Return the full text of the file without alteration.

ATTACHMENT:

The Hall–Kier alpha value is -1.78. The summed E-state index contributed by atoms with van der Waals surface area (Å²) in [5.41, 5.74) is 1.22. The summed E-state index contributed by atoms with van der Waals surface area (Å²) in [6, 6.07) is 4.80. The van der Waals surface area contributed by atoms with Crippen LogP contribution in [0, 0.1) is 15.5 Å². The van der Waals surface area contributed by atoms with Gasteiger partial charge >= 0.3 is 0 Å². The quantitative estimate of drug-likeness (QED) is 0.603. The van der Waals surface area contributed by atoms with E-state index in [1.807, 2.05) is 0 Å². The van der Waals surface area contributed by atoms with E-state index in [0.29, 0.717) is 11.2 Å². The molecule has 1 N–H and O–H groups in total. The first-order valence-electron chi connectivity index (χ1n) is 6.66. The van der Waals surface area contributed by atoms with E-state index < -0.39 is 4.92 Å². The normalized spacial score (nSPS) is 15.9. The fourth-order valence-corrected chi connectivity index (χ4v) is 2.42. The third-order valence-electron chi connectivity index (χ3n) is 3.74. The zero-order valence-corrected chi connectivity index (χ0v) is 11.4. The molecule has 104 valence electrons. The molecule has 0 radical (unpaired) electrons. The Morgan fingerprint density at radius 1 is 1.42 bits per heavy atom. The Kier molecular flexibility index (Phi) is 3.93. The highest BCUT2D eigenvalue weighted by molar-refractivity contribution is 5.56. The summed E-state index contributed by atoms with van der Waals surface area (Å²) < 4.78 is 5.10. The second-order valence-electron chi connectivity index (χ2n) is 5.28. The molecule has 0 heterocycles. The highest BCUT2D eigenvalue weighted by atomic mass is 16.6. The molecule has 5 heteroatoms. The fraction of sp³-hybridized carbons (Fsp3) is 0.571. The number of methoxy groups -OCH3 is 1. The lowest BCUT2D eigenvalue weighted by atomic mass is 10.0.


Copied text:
The Hall–Kier alpha value is -1.78. The summed E-state index contributed by atoms with van der Waals surface area (Å²) in [5.41, 5.74) is 1.22. The summed E-state index contributed by atoms with van der Waals surface area (Å²) in [6, 6.07) is 4.80. The van der Waals surface area contributed by atoms with Crippen LogP contribution in [0, 0.1) is 15.5 Å². The van der Waals surface area contributed by atoms with Gasteiger partial charge >= 0.3 is 0 Å². The quantitative estimate of drug-likeness (QED) is 0.603. The van der Waals surface area contributed by atoms with E-state index in [1.807, 2.05) is 0 Å². The van der Waals surface area contributed by atoms with E-state index in [0.29, 0.717) is 11.2 Å². The molecule has 1 N–H and O–H groups in total. The first-order valence-electron chi connectivity index (χ1n) is 6.66. The van der Waals surface area contributed by atoms with E-state index < -0.39 is 4.92 Å². The normalized spacial score (nSPS) is 15.9. The fourth-order valence-corrected chi connectivity index (χ4v) is 2.42. The third-order valence-electron chi connectivity index (χ3n) is 3.74. The zero-order valence-corrected chi connectivity index (χ0v) is 11.4. The molecule has 104 valence electrons. The molecule has 0 radical (unpaired) electrons. The Morgan fingerprint density at radius 1 is 1.42 bits per heavy atom. The Kier molecular flexibility index (Phi) is 3.93. The highest BCUT2D eigenvalue weighted by molar-refractivity contribution is 5.56. The summed E-state index contributed by atoms with van der Waals surface area (Å²) < 4.78 is 5.10. The second-order valence-electron chi connectivity index (χ2n) is 5.28. The molecule has 0 heterocycles. The highest BCUT2D eigenvalue weighted by atomic mass is 16.6. The molecule has 5 heteroatoms. The fraction of sp³-hybridized carbons (Fsp3) is 0.571. The number of methoxy groups -OCH3 is 1. The lowest BCUT2D eigenvalue weighted by atomic mass is 10.0.